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Suspect says he didn’t fire gunshots

Brother died of alleged overdose hours before

The suspected gunman in last week’s shooting at a reputed drug house in east Spokane may have been seeking revenge for his brother’s apparent fatal overdose earlier in the day, authorities said.

William G. Anderson, 39, appeared in Superior Court Judge James Triplet’s courtroom Tuesday via video conference from jail, where he was charged with first-degree assault with a firearm.

In an interview at the jail Tuesday evening, Anderson said he went to the home at 1607 E. Pacific Ave. on Friday night to pay respects to his brother, Jared Anderson, 23, who was found dead in front of the house early that day. He said he brought flowers and sat there for hours before someone started shooting and they all left.

“Someone said I did it,” he said. “I don’t have a gun; I never fired a gun. It’s hearsay.”

The medical examiner’s office said Jared Anderson’s death was not suspicious and the cause of death is pending toxicology reports, according to court documents.

William Anderson said his brother had been using heroin.

Police interviewed Sheri E. Anderson, 31, their sister, hours after Jared’s body was found, court documents say. She said the residents of the home were responsible for Jared’s death. Jared had been despondent since the death of their mother a little more than a year ago, she told police, and her younger brother had threatened to kill himself the evening before he died.

Sheri Anderson organized a candlelight vigil for her brother outside the house, and several participants had been drinking alcohol, the documents say.

One of the residents of the home, Freddie Thompson, said Anderson, her brother and two other men went to the home on Pacific to confront the residents, the documents say. They accused Thompson and other residents of the house of supplying the drugs that killed Jared and threatened to kill whoever gave them to him, the documents say.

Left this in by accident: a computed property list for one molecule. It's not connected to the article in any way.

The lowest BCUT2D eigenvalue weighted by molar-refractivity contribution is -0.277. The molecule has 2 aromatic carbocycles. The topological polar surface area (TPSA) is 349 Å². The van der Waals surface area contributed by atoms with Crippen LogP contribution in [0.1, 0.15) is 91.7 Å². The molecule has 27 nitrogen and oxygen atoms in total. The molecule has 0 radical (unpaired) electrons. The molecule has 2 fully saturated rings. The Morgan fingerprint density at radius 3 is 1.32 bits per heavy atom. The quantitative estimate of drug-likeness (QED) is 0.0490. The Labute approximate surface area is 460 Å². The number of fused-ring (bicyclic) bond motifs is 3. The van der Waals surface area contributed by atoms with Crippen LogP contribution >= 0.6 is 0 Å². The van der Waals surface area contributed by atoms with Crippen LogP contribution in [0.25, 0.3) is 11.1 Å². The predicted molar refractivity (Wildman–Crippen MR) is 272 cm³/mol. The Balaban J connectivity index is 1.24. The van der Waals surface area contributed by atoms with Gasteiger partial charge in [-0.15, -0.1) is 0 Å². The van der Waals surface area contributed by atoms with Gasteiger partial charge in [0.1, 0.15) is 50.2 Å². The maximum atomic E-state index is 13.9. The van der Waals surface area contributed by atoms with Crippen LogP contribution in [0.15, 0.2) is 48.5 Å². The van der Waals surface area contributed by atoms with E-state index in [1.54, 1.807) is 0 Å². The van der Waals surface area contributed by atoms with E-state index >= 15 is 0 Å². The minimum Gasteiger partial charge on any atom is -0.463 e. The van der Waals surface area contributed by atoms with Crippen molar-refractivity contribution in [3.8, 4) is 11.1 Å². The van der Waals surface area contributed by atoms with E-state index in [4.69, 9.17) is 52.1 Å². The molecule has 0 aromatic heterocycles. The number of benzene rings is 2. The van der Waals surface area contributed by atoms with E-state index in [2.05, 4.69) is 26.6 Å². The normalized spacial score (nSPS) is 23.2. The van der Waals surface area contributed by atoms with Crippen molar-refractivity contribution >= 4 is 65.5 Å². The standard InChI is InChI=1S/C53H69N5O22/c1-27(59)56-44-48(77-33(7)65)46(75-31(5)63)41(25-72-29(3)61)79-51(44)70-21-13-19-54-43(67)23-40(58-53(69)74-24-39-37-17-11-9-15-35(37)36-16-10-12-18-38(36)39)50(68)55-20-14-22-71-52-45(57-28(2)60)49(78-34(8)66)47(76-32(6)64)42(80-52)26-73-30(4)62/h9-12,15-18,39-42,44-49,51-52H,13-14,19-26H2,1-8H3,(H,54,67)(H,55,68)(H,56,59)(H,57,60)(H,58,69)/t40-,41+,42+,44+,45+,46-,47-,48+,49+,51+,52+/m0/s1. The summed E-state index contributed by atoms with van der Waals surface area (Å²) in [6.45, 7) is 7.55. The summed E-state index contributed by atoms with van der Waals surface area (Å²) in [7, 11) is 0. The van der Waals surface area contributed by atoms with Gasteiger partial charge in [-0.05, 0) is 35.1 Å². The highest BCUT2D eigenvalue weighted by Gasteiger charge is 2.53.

Thompson told investigators the group pounded on the front door and demanded Thompson open the door, but he told them to go away. The group continued to pound on the front door and then began pounding on windows and the back door, he said in the documents. When one of them tried to kick in the door, Jeremy P. Lambert, 35, went to the back door and braced himself against it to prevent it from opening, court documents say.

At least four .22-caliber bullets hit the door, and Lambert was hit in the chest, authorities said. The wound was not life-threatening.

“I didn’t even take a knife over there,” William Anderson said.

Two witnesses told police they visited Sheri and William Anderson on Saturday afternoon, and William said, “We can’t bring (Jared) back. The problem was being taken care of,” according to court documents. One of them, Jared’s girlfriend, was upset and wanted to visit the place where he was found. When they stepped out onto the front porch with William Anderson, court documents say, the two heard him say, “I shot him.”

Anderson said police only have the word of the two witnesses, and he “was not the only person there.”

“I’m innocent,” he said. “I didn’t do nothing.”

Police served a search warrant at William and Sheri Anderson’s home Monday. They found a .45 caliber pistol, a 9 mm pistol and numerous cartridges, including .22-caliber cartridges, court documents say. During a search of Sheri Anderson’s vehicle, police found two boxes of .22-caliber cartridges.

Sheri Anderson said she drove William Anderson and another man to the vigil Friday night and drove them home around 9 p.m. She told police she didn’t know about the shooting until she heard it on the news, the documents say.

In court Tuesday, William Anderson said he didn’t really understand his rights, including listening to witnesses during his trial. Anderson would have the right to hear what witnesses were saying against him when he was in trial, but this was just a hearing to determine probable cause and set bond, the judge said.

“Who said all this stuff that was on the police report?” Anderson asked Triplet.

Prosecutors asked Triplet to set Anderson’s bond at $200,000, while the defense argued Anderson should be released on his own recognizance, stating there was no physical evidence against Anderson.

While agreeing Anderson’s flight risk was low, Triplet expressed concern Anderson may interfere with the investigation by trying to contact witnesses.

Triplet set bond at $100,000. Anderson will be arraigned March 19.

Anderson said he hoped he could have been released to help his sister make funeral arrangements. He said he was mourning his brother on his birthday, which was Saturday.

“Something bad happened that night and I don’t know who did it,” he said. “They need to do something about that house.”